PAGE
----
County approves recreational marijuana in heavy industrial districts
Updated 10:30 a.m. Dec. 29
County Commissioners unanimously approved changes to the county zoning regulations to allow recreation marijuana in the I-2 heavy industrial areas, where medical marijuana is already allowed.
Several people spoke, asking commissioners to deny allowing recreational marijuana due to health and safety concerns, but Commissioner Joe Briggs said denying it in zoning wouldn’t stop it from coming into the county.
The zoning just determines where legal shops can operate within the county.
The changes do not affect the City of Great Falls, where marijuana dispensaries, medical and recreational, remain prohibited.
Commissioner Joe Briggs said said the I-2 zoning is the most constricted availability of land in the county and that officials allowed marijuana dispensaries in that zoning district to keep them away from schools, community centers, churches and recreational areas.
“It’s where you put the stuff you don’t want people living by,” Briggs said of the I-2 zoning district.
He said that the lack of industrial land would likely limit the number of marijuana shops in the county.
“We have done what we can do to limit them,” he said.
Briggs said he didn’t think it was practical to prohibit recreational marijuana in the county since it would come in anyway and the county might as well get the tax revenue from the sales.
The state will impose a flat 20 percent tax on recreational marijuana and local governments can send the question to the ballot for a 3 percent local option tax. Missoula, Park and Yellowstone counties have enacted such a tax.
Commissioner Don Ryan said that those in the marijuana industry are going to challenge the county for their restrictions since they want it to be more widely available in the county.
Ryan told The Electric that he wasn’t aware of any plans at the county to pursue the local option tax.
“If we got push from the public, we would probably look at it. My only fear is that too many taxes might encourage black market sales. The 20 percent might do that now, we will see. Because of the regulations and monitoring of production and sales the legal purchases are the only guarantee of ‘safe’ product that is not contaminated or laced with other harmful products,” Ryan told The Electric.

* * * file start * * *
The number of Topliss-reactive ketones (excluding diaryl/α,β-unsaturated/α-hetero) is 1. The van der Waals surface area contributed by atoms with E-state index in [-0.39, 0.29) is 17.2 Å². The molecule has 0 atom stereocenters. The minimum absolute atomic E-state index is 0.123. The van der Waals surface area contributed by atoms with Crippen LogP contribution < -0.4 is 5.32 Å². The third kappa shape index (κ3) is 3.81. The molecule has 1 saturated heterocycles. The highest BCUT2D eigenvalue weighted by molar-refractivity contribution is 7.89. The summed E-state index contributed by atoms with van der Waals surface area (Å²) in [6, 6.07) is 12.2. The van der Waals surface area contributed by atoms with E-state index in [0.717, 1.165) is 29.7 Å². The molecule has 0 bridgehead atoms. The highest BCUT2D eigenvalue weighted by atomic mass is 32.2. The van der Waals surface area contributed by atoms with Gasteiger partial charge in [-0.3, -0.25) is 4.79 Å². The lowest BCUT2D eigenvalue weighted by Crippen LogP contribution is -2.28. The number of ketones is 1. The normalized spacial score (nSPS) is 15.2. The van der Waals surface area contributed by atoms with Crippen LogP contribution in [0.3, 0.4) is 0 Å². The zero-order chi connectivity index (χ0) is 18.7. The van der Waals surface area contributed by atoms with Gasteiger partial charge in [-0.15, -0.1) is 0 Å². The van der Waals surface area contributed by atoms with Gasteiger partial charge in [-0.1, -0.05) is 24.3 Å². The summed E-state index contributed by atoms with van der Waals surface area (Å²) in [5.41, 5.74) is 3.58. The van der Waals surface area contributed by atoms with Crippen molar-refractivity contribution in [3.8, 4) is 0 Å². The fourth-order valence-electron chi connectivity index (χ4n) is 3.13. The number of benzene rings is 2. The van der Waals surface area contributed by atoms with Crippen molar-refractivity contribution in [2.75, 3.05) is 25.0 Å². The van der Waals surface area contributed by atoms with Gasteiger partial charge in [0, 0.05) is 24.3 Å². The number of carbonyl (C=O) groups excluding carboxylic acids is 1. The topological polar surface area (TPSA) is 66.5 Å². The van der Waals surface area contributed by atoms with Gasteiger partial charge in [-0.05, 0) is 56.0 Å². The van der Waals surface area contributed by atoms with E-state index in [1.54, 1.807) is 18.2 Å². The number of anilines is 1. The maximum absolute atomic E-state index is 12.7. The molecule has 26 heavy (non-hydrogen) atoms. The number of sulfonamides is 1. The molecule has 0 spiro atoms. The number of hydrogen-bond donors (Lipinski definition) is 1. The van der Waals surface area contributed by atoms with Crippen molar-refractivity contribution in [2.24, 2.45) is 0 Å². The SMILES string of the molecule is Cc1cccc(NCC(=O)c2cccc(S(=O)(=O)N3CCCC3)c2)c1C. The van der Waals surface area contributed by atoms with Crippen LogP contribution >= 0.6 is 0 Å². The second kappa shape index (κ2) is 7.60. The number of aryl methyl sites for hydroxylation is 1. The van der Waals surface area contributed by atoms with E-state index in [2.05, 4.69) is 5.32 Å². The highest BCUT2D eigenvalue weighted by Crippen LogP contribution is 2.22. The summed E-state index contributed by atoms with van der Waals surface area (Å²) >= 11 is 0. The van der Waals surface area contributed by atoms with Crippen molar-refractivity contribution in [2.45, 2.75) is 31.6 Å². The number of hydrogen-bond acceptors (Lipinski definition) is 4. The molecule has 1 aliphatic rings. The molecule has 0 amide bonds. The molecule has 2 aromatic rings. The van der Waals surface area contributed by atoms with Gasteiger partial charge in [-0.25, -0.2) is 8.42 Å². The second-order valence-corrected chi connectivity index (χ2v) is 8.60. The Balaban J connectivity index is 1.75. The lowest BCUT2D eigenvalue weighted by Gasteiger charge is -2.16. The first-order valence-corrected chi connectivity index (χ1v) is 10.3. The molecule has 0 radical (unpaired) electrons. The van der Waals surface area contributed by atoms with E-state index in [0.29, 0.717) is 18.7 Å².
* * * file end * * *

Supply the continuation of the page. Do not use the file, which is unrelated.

Commissioner Jim Larson said that “this was as conservative as we could get and stay within the law as proposed by the voters and the Legislature. Do we agree with the voters and the Legislature, probably not, but this is the best we could do.”
In November, commissioners voted unanimously to accept the changes, starting a 30-day comment period, during which one written comment was received in opposition to the changes, according to county planning staff.
The changes were initiated by the county planning department due to a recent state law change.
In October, the county planning board voted unanimously to adopt changes proposed to the zoning regulations related to recreational marijuana.
The changes are the result of I-190, the Montana Marijuana Regulation and Taxation Act, which was approved by Montana voters in November 2020. The law goes into effect Jan. 1, 2022.
County planning recommended definitional changes to reflect the changes in the law and recommended that it be treated like medical marijuana under the current zoning regulations. which is only permissible with a land use permit in the heavy industrial zoning district and keeping the same setback from worship and educational facilities, according to Charity Yonker, planning director.
The only change made by the planning board was to use “marijuana business” instead of “marijuana use” since that was confusing for the board members and they worried that it would be confusing to the public.
To comply with the new state laws, the county planning office began work to revise the county’s zoning regulations.
The proposed amendments only apply to the Heavy Industrial I-2 district. Currently, according to the staff report, I-2 is the only district where medical marijuana is allowed as a permitted principal use that requires a location/conformance permit, subject to requirements of the district and medical marijuana setbacks.
The setback for medical marijuana is 500 feet from schools and worship facilities. It had been 1,000 feet until the county changed it to 500 feet last year.